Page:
In 1947, before tropical storms were named, a major hurricane struck Florida, the most hurricane-exposed state. The 1947 storm brought peak winds of 155 miles per hour and caused the Sunshine State an estimated $775 million in damage. At the time, Florida had about 600,000 detached single-family homes worth roughly $20 billion. In August 1992, Hurricane Andrew hit Florida with peak gusts of 164 mph, causing an estimated $37 billion in damages. By the time Andrew arrived, Florida possessed about 3 million single-family detached homes worth roughly $500 billion. Housing-stock value was way up, and so losses were way up. And this is a simplified calculation taking into account only single-family detached homes—the value of office buildings, industry, apartments, infrastructure, and amusement parks was also much higher in Florida in 1992 than in 1947. Andrew did roughly 50 times the monetary damage to Florida as did the similar hurricane of 1947. And it’s a fair guess that in 1992, Florida was 50 times more valuable than in 1947.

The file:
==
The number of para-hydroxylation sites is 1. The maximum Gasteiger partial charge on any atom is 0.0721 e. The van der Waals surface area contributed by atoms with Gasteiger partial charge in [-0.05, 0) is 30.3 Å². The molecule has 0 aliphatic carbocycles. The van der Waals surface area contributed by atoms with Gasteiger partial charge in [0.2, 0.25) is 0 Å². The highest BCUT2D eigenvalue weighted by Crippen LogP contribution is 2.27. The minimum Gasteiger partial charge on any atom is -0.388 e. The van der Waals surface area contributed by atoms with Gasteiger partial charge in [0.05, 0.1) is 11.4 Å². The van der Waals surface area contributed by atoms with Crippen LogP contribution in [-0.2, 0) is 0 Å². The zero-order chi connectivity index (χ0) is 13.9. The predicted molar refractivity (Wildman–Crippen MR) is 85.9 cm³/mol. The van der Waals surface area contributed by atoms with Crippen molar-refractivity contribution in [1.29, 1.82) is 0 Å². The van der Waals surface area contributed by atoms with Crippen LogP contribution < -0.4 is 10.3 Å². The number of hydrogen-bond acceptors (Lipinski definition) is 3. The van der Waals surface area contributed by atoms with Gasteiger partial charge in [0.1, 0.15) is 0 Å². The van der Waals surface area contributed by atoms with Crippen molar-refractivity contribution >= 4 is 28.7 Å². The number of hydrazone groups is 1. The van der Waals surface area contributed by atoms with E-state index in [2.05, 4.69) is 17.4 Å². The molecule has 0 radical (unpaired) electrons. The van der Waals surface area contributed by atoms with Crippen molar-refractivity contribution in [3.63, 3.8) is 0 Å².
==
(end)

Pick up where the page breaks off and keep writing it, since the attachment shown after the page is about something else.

The case for man-made global warming is weaker than Easterbrook suggests at the end, and the link between global warming and hurricane strength has been deflated by meteorologist Joe Bastardi and the other top minds in the field like National Hurricane Center Director Max Mayfield. So there’s that.
And there’s common sense: We build more expensive stuff near our coasts, and then we’re shocked! Shocked! when hurricanes destroy more stuff. We consign levee maintenance to corrupt local crony-infested boards and then we’re shocked! Shocked! when levees don’t perform up to the standards that were being undercut for decades.